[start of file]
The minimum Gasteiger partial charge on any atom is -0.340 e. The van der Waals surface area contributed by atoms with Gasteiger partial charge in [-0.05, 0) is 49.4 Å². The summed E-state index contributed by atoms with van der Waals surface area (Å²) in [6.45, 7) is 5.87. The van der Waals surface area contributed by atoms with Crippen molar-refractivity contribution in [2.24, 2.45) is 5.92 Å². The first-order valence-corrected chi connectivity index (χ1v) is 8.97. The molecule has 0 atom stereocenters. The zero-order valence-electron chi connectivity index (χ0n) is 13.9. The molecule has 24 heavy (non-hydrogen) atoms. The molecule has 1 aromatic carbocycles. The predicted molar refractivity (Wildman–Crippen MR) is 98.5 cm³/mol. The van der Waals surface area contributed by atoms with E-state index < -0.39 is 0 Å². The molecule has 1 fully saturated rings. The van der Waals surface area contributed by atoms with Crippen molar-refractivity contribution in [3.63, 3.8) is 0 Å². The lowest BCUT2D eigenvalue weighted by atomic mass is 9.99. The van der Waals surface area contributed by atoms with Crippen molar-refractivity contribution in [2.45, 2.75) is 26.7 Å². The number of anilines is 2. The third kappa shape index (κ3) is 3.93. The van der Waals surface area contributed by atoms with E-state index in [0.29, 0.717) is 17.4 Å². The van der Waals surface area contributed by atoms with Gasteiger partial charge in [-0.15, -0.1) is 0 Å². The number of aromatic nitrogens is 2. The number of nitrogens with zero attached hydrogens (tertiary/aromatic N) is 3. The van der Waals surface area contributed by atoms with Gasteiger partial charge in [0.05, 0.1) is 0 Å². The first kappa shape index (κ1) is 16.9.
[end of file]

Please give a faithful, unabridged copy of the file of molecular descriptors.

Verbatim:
The minimum Gasteiger partial charge on any atom is -0.340 e. The van der Waals surface area contributed by atoms with Gasteiger partial charge in [-0.05, 0) is 49.4 Å². The summed E-state index contributed by atoms with van der Waals surface area (Å²) in [6.45, 7) is 5.87. The van der Waals surface area contributed by atoms with Crippen molar-refractivity contribution in [2.24, 2.45) is 5.92 Å². The first-order valence-corrected chi connectivity index (χ1v) is 8.97. The molecule has 0 atom stereocenters. The zero-order valence-electron chi connectivity index (χ0n) is 13.9. The molecule has 24 heavy (non-hydrogen) atoms. The molecule has 1 aromatic carbocycles. The predicted molar refractivity (Wildman–Crippen MR) is 98.5 cm³/mol. The van der Waals surface area contributed by atoms with E-state index < -0.39 is 0 Å². The molecule has 1 fully saturated rings. The van der Waals surface area contributed by atoms with Crippen molar-refractivity contribution in [3.63, 3.8) is 0 Å². The lowest BCUT2D eigenvalue weighted by atomic mass is 9.99. The van der Waals surface area contributed by atoms with Crippen molar-refractivity contribution in [2.45, 2.75) is 26.7 Å². The number of anilines is 2. The third kappa shape index (κ3) is 3.93. The van der Waals surface area contributed by atoms with E-state index in [0.29, 0.717) is 17.4 Å². The van der Waals surface area contributed by atoms with Gasteiger partial charge in [-0.15, -0.1) is 0 Å². The number of aromatic nitrogens is 2. The number of nitrogens with zero attached hydrogens (tertiary/aromatic N) is 3. The van der Waals surface area contributed by atoms with Gasteiger partial charge in [0.05, 0.1) is 0 Å². The first kappa shape index (κ1) is 16.9.